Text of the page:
Do Dogs Cry Like Humans?

Dogs are some of the most emotionally healthy animals that you can find. Many owners are found to have a deep, unspoken bond with their dogs, and can even understand what the pet is thinking or feeling at a given point of time. It is often asked whether dogs actually cry like humans. Read on and know the answer.

When Do Dogs Cry?

While dogs are capable of expressing their sadness, it is not that each case of tears from its eyes is caused by some sad reason such as due to loss of his master or death of a close one, injury, sickness or even unhappiness. Based on its breed, a dog can shed moisture from its eyes.

It can express its sadness through whimpering. An audible whimper can indicate various things, and you have to determine why your pet is generating the noise. It could be that it wants you to open the door so that it can get out and relieve itself. It could also be anxious, such as when it senses that you are to leave for work.

Why do dogs “cry”?

According to the VCA Animal Hospital, dogs have tear ducts similar to many other mammals. It can lubricate the eyes and help them function normally. The tear ducts help drain moisture into the throat and the mouth of dogs. However, obstruction of these ducts can make the tears flow out of the eyes and these roll down the cheeks. This is not ‘crying’, although it looks like it. The phenomenon is referred to as epiphora.

Epiphora depends on dog breed, and can arise due to various other causes such as:

  • Sinusitis, where the sinuses are swollen due to conjunctivitis or entry of foreign objects.
  • Scratches to the iris.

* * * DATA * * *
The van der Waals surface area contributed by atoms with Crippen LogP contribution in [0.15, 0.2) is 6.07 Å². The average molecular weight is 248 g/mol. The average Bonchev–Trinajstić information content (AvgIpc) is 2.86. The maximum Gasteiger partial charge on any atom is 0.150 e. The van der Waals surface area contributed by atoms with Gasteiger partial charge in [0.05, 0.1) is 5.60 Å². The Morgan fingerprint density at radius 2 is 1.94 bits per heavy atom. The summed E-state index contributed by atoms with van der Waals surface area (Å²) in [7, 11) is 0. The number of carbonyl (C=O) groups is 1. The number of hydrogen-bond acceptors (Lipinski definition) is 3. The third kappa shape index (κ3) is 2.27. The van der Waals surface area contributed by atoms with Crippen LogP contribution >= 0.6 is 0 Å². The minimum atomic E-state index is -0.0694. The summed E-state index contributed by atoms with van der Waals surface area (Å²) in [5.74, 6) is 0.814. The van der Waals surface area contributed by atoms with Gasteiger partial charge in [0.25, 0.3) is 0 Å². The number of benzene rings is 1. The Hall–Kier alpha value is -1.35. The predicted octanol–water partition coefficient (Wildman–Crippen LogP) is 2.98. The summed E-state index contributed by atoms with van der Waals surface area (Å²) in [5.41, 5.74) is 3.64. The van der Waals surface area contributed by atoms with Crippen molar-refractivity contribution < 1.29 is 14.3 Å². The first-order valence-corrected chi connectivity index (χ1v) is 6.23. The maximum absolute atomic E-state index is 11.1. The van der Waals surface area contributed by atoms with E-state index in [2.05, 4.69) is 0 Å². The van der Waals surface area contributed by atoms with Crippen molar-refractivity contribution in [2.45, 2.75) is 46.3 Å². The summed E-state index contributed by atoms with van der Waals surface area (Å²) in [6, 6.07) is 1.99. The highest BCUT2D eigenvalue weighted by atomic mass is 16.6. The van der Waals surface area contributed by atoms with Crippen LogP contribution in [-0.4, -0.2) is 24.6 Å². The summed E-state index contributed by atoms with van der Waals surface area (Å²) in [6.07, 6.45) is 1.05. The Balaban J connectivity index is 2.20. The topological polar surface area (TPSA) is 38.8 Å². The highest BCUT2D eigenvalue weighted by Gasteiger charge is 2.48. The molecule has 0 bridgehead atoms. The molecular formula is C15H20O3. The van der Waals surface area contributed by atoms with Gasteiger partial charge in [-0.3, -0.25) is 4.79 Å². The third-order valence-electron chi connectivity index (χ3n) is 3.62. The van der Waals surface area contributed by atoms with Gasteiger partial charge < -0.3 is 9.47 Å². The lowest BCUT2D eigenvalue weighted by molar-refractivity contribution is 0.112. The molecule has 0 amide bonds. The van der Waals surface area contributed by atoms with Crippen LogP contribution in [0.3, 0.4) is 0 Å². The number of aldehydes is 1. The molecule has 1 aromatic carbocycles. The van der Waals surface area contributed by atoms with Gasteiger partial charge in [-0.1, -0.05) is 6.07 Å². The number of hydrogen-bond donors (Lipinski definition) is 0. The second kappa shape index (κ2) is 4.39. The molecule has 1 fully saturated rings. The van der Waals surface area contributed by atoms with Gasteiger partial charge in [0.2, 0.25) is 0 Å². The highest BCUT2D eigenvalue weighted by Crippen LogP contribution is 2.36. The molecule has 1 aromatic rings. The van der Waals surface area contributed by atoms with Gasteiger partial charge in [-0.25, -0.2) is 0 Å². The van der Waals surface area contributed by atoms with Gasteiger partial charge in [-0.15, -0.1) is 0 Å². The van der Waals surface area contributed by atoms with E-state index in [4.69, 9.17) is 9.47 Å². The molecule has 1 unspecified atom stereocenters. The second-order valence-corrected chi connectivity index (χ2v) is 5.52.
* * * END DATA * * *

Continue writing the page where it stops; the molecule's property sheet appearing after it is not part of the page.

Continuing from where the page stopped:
• Ectropion, or the eyelid turning outward.

Big, active breeds such as Great Danes, Spaniels and bloodhounds are especially prone to this condition.

How to Take Care of Teary Dogs?

Although epiphora is generally not a serious problem, and your dog can live with the problem, it might be a symptom of some acute underlying disorder or problem in some cases. The more the moisture that is lost from the eyes of your dog, the less it will be lubricated over the long term. There could be ‘dry eyes’ and you should consult a vet to discuss this issue.

If you find your dog tearing up for more than a day, contact a vet as soon as possible. You may never know whether the tearing is due to some acute condition such as glaucoma or a broken or fractured facial bone.

The epiphora condition could also result from an allergy, such as a specific food or a component in the dish that you have fed him recently. Viscous, yellow or bloody discharge from the eyes could be a sign of more serious problems, and you would want to look for corneal ulcers, swelling or redness. With little maintenance and care, your dog can enjoy a happy ‘tear-free’ life.

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